15. The nanoparticle of claim 14, wherein R1 is hydroxyl and R2 is an alkyl group terminated by a primary amine.
16. The nanoparticle of claim 1, wherein the bone targeting moiety comprises an amino bisphosphonate compound.
17. The nanoparticle of claim 1, wherein the bone targeting moiety comprises a residue of etidronic acid, clodronic acid, tiludronic acid, pamidronic acid, neridronic acid, olpadronic acid, alendronic acid, ibandronic acid, zolendronic acid, risedronic acid, or a combination thereof.
18. The nanoparticle of claim 1, wherein the bone targeting moiety is a residue of [4-amino-1-hydroxy-1-(hydroxy-oxido-phosphoryl)-butyl]phosphonic acid or a pharmaceutically-acceptable salt or ester thereof.
19. The nanoparticle of claim 1, wherein the nanoparticle is an Fe3O4 nanoparticle, wherein the linker is citric acid, and wherein the bone targeting moiety is a residue of [4-amino-1-hydroxy-1-(hydroxy-oxido-phosphoryl)-butyl]phosphonic acid or a pharmaceutically-acceptable salt or ester thereof.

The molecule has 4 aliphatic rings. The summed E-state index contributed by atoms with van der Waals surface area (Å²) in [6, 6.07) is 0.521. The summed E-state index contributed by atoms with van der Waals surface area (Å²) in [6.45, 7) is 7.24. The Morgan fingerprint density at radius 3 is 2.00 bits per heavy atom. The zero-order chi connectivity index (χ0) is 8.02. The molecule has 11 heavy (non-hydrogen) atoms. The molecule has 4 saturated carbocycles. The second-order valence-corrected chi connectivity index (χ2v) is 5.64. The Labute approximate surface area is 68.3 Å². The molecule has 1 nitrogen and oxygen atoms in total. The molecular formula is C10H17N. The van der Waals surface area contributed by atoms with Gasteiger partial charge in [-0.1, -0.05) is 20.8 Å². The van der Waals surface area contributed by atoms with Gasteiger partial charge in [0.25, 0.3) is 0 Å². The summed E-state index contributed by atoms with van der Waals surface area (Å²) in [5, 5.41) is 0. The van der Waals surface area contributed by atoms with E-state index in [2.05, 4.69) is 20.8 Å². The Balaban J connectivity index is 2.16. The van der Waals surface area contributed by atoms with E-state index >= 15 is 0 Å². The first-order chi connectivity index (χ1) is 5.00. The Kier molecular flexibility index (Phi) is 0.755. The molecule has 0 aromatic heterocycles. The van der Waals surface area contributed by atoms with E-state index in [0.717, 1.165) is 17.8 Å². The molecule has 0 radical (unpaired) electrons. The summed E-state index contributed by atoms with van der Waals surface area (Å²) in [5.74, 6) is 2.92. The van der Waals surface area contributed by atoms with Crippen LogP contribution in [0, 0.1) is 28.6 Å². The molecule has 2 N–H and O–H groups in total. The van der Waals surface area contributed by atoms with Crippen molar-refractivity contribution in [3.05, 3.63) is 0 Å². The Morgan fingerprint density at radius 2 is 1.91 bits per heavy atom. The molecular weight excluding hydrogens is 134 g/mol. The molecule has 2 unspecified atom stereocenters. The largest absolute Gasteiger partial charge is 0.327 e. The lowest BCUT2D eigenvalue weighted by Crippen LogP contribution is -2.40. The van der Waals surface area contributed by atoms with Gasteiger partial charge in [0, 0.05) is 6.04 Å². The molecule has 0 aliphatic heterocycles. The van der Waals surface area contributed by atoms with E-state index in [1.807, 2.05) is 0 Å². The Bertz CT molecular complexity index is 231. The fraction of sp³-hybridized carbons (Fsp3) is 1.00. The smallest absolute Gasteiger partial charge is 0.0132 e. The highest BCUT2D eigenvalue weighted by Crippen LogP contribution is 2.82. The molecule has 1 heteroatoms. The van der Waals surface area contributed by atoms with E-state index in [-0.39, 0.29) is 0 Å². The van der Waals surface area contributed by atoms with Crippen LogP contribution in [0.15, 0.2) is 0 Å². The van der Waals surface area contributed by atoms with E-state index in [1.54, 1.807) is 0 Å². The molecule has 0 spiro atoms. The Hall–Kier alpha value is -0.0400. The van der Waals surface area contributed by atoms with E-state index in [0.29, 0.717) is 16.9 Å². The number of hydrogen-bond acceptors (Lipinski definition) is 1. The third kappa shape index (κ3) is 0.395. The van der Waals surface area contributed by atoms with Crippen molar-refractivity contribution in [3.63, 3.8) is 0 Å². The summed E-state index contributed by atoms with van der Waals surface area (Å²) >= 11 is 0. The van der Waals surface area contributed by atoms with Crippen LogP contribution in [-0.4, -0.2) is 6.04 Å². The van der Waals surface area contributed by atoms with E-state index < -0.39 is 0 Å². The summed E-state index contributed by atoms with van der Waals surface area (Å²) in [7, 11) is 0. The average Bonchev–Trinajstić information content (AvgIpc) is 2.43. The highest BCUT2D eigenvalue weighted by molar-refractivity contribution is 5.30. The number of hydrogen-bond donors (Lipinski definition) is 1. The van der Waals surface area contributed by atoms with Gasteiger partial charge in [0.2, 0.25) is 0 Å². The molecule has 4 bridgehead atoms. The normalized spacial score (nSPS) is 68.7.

20. A method of making an iron nanoparticle comprising: a. reacting at least one iron nanoparticle with at least one linker comprising a carboxylate group to form a first nanoparticle, wherein the linker is bound to the iron nanoparticle and the bound linker comprises at least one unreacted carboxylate group; b. reacting the first nanoparticle with a bisphosphonate compound, wherein the bisphosphonate compound has a carboxylate-reactive group to produce the iron nanoparticle.
21. The method of claim 20, wherein the bound linker comprises two or more carboxylate groups.
22. The method of claim 20, wherein the linker comprises citric acid.
23. The method of claim 20, wherein the ratio of nanoparticle to linker in step (a) is from 1:1 to 10:1.